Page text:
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A LOOK AT THE PARADE


The parade route begins near the twin towns of Bethpage and Bethany, less than two miles from Jerusalem and winds into the Holy City. The Grand Marshal is an unlikely hero – a rustic from a blue-collar town up north, the son of a woodworker. In keeping with his “common man” image, he decides to ride on a cut-rate float – the back of a donkey.


The crowd that chokes the road on that long-ago Sunday is made up of ordinary folk: merchants and mothers, goldsmiths and goatherders, clergymen and children. All of them are straining their necks to catch a glimpse of the man who would be Messiah. A copper-skinned fellow with a bushy beard calls out: “Anyone see him?”


“Not yet,” cries a taller man, and then adds, “Do you think Jesus is the One? Do you think he will finally liberate us?”


“Who knows?” the swarthy man replies. “He can’t be any worse than the other pretenders we’ve put up with.”


The crowd erupts. He is coming! Like a surging sea, the people press forward as one. Children are hoisted on shoulders. Shouts of “Hosanna!” – “Save us now!” – tumble from excited lips. Some of the spectators leap onto the dusty road, spreading out cloaks and freshly-cut palm branches to welcome the King of the Jews. Jesus rides by with a smile, touching outstretched hands and occasionally leaning forward to bless a child.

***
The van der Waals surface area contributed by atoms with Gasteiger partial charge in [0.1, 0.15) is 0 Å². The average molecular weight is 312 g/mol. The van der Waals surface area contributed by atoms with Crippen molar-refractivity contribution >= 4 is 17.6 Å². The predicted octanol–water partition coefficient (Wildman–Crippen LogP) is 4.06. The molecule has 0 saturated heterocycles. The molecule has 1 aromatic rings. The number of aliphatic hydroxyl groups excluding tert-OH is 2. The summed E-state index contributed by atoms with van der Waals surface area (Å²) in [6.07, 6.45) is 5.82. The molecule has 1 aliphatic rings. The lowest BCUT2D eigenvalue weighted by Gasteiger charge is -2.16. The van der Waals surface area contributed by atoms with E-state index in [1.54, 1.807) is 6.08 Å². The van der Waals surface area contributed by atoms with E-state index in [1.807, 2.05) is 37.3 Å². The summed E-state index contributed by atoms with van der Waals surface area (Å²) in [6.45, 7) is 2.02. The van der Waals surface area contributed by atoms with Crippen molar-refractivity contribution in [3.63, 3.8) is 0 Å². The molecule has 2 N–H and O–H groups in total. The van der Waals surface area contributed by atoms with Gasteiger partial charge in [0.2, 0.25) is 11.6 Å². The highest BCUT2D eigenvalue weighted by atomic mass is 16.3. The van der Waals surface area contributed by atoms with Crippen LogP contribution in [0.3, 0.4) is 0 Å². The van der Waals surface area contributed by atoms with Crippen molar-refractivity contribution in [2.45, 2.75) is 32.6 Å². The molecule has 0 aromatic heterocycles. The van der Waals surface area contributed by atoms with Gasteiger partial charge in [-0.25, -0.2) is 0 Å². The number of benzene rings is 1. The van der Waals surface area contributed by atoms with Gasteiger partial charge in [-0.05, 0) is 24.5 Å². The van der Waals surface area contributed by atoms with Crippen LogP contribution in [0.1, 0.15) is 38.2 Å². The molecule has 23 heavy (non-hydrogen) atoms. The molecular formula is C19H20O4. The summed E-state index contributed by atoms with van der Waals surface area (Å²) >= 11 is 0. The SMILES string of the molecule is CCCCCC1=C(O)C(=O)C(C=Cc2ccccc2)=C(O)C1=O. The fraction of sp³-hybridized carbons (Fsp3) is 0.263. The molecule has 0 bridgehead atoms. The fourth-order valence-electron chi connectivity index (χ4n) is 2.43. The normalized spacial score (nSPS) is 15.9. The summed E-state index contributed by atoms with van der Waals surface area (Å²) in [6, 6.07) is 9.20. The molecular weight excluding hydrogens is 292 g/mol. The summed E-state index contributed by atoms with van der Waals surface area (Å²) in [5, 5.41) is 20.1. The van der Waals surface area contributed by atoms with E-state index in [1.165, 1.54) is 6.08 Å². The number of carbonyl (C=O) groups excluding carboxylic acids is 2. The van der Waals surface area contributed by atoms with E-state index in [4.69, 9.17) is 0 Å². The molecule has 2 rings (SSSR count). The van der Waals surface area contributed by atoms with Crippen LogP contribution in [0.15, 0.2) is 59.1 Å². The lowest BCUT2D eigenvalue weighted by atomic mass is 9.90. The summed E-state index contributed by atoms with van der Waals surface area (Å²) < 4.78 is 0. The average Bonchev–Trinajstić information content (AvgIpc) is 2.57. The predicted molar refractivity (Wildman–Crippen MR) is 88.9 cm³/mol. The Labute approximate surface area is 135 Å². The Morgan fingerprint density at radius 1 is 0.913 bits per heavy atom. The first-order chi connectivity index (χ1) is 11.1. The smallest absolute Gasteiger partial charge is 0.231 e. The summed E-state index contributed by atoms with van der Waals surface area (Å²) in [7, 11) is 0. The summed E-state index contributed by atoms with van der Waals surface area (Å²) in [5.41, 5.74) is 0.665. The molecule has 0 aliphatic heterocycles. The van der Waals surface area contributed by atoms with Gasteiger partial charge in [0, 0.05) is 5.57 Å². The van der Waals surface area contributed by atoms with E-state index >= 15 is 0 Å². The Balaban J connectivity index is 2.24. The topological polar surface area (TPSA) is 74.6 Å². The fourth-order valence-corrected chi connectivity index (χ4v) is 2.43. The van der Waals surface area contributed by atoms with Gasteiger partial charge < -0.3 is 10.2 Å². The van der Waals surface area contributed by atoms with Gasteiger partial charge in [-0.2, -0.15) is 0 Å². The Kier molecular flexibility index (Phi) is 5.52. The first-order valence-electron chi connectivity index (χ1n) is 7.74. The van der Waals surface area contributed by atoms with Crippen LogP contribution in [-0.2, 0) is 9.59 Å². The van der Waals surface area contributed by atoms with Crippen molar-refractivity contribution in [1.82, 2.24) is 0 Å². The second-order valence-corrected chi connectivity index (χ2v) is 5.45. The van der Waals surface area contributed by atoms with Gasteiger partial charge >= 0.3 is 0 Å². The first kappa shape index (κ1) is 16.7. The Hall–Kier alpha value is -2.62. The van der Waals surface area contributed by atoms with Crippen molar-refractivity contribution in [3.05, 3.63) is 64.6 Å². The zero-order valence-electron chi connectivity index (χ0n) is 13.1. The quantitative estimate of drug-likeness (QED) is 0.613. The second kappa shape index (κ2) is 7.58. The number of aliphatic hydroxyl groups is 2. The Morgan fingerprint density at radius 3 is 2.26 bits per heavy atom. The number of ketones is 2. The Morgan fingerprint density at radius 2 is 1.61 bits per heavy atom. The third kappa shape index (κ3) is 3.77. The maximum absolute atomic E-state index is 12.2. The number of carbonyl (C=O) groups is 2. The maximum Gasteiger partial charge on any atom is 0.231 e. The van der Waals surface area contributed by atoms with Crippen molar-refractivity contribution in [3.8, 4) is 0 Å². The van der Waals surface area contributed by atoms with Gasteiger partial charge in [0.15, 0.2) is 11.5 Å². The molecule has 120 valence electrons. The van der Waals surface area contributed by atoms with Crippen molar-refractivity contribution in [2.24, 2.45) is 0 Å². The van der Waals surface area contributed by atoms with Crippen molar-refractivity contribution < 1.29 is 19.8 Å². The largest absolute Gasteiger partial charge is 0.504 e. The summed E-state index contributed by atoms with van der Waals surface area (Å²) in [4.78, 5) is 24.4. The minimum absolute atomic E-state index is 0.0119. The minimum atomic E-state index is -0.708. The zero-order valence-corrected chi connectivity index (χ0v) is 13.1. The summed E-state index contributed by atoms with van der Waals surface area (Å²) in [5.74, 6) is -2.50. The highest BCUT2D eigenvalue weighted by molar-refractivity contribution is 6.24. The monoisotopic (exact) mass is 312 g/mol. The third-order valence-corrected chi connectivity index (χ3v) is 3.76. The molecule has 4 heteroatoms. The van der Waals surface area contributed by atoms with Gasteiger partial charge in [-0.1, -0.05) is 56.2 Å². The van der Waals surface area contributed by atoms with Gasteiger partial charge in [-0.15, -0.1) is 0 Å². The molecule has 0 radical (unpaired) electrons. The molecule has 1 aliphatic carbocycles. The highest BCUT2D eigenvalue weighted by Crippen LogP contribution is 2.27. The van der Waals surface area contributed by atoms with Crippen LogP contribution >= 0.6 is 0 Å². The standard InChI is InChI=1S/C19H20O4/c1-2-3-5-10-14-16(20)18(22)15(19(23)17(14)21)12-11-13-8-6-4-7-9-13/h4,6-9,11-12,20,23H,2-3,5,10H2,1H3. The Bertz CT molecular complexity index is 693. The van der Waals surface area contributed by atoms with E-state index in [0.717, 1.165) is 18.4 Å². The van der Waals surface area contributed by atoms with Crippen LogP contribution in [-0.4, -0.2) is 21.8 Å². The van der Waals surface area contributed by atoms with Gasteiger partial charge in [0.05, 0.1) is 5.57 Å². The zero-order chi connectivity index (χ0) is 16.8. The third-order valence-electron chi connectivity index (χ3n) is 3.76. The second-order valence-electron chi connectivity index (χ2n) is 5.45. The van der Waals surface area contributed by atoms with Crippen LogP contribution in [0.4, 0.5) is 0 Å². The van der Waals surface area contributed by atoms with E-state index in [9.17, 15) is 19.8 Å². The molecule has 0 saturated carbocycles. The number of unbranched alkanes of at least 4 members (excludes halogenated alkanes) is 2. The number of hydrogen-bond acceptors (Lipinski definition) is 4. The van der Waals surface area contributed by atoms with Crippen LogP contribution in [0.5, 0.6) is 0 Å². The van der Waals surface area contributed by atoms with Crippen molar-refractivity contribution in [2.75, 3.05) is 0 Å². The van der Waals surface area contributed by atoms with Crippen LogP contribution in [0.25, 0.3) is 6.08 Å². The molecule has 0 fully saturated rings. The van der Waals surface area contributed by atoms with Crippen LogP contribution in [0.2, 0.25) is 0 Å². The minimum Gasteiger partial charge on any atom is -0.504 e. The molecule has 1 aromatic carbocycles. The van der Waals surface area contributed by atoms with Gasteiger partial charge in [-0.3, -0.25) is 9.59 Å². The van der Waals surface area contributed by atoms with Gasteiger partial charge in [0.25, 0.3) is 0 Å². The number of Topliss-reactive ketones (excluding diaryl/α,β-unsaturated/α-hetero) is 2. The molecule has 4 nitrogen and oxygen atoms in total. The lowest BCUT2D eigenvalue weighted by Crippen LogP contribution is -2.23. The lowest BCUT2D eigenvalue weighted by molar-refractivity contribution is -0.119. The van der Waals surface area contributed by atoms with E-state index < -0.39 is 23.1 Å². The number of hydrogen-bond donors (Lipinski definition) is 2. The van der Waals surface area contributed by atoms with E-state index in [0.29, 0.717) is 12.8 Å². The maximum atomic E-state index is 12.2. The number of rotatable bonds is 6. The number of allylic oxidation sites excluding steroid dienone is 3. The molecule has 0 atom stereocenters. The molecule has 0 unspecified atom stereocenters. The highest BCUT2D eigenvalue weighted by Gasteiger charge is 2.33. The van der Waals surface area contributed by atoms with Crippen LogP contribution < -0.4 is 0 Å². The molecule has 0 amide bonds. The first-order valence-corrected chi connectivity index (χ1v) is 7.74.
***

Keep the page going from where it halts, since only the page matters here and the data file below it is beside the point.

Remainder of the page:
The parade ends at the steps of the great temple of Herod. Jesus dismounts and takes a stroll as his disciples fend off zealous sightseers. Finally Jesus announces he will return to Bethany for the night and return the next day.


SOURCE: Mark Winter in "Three Parades" on www.sermoncentral.com

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